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Title: The psychogenesis of terrorism
Author: Corner, E. J.
ISNI:       0000 0004 7964 7957
Awarding Body: UCL (University College London)
Current Institution: University College London (University of London)
Date of Award: 2017
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Studies concerning both mental disorder and involvement in terrorism have a long and convoluted history. The literature that has focused on attempting to understand psychological drivers of terrorist behaviour has shifted through multiple stages. Moving from untested assumptions of psychopathology, personality, and deviance, towards more empirically sound interpretations of sociology. While the early studies were correctly debunked on methodological grounds, the existing consensus, spawned from the growing interest in sociology, that mental disorder never plays a role in terrorism, is likely to be a fallacy when we consider the complexity of the problem and the diverse pool of individuals who engage in it. This body of research falls into line with highly influential seminal reviews, and more recent re-examination of the role of group processes in terrorism. This thesis takes the starting position that the logic of an act of targeted violence being either borne out of mental health problems or terrorism is likely to be a false dichotomy. Instead, we are likely to see a range of mental disorders across the arc of terrorist involvement. This thesis utilises multiple existing and novel inferential statistical techniques on both qualitative and quantitative datasets, to address the current discord both in the understanding of the potential role of psychopathology, and to re-examine currently well accepted, but as yet untested theories of terrorist behaviour. The intent of this multi-pronged methodology is to provide practitioners with a holistic understanding of the problem as well as suggestions toward preventing and disrupting future offences.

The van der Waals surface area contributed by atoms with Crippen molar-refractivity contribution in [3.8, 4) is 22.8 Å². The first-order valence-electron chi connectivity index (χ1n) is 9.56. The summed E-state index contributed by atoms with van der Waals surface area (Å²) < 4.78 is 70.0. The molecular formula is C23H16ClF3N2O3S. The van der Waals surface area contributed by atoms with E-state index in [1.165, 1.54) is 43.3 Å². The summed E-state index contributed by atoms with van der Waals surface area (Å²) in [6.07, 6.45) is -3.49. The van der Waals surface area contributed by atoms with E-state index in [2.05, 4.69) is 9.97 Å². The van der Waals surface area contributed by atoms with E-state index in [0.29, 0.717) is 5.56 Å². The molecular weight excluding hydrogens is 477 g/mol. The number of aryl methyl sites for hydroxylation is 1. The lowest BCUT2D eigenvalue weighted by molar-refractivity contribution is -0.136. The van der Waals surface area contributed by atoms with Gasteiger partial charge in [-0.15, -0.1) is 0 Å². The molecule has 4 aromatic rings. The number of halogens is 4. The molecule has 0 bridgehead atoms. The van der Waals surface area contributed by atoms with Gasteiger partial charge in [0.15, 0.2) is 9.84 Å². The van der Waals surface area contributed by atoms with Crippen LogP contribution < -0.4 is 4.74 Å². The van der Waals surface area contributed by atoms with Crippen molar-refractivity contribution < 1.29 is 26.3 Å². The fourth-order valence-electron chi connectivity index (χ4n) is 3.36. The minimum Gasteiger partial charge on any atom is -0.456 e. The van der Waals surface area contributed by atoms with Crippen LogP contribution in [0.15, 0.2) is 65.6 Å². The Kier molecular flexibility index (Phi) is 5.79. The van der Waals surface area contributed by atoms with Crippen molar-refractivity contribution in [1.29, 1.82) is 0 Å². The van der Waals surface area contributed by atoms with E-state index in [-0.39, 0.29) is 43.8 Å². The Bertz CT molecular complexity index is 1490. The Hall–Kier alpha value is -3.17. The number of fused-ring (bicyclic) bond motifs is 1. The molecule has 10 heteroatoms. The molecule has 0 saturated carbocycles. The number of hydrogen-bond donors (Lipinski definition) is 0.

Supervisor: Not available Sponsor: Not available
Qualification Name: Thesis (Ph.D.) Qualification Level: Doctoral
EThOS ID:  DOI: Not available